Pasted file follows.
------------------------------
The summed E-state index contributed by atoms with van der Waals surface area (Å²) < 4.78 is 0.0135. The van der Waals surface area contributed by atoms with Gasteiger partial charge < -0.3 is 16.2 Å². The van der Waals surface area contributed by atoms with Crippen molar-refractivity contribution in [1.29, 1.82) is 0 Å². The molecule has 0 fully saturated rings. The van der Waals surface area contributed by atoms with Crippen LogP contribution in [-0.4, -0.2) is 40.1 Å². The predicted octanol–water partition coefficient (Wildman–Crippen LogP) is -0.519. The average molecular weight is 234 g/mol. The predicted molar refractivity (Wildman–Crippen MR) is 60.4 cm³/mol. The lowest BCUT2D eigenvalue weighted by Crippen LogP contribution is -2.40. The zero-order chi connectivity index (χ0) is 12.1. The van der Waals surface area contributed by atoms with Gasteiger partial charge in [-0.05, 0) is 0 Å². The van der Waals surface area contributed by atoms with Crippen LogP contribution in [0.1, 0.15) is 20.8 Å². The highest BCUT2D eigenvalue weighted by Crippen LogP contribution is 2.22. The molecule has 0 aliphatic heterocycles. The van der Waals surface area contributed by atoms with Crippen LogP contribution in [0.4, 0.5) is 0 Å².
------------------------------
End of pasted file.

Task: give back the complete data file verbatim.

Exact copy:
The summed E-state index contributed by atoms with van der Waals surface area (Å²) < 4.78 is 0.0135. The van der Waals surface area contributed by atoms with Gasteiger partial charge < -0.3 is 16.2 Å². The van der Waals surface area contributed by atoms with Crippen molar-refractivity contribution in [1.29, 1.82) is 0 Å². The molecule has 0 fully saturated rings. The van der Waals surface area contributed by atoms with Crippen LogP contribution in [-0.4, -0.2) is 40.1 Å². The predicted octanol–water partition coefficient (Wildman–Crippen LogP) is -0.519. The average molecular weight is 234 g/mol. The predicted molar refractivity (Wildman–Crippen MR) is 60.4 cm³/mol. The lowest BCUT2D eigenvalue weighted by Crippen LogP contribution is -2.40. The zero-order chi connectivity index (χ0) is 12.1. The van der Waals surface area contributed by atoms with Gasteiger partial charge in [-0.05, 0) is 0 Å². The van der Waals surface area contributed by atoms with Crippen LogP contribution in [0.1, 0.15) is 20.8 Å². The highest BCUT2D eigenvalue weighted by Crippen LogP contribution is 2.22. The molecule has 0 aliphatic heterocycles. The van der Waals surface area contributed by atoms with Crippen LogP contribution in [0.4, 0.5) is 0 Å².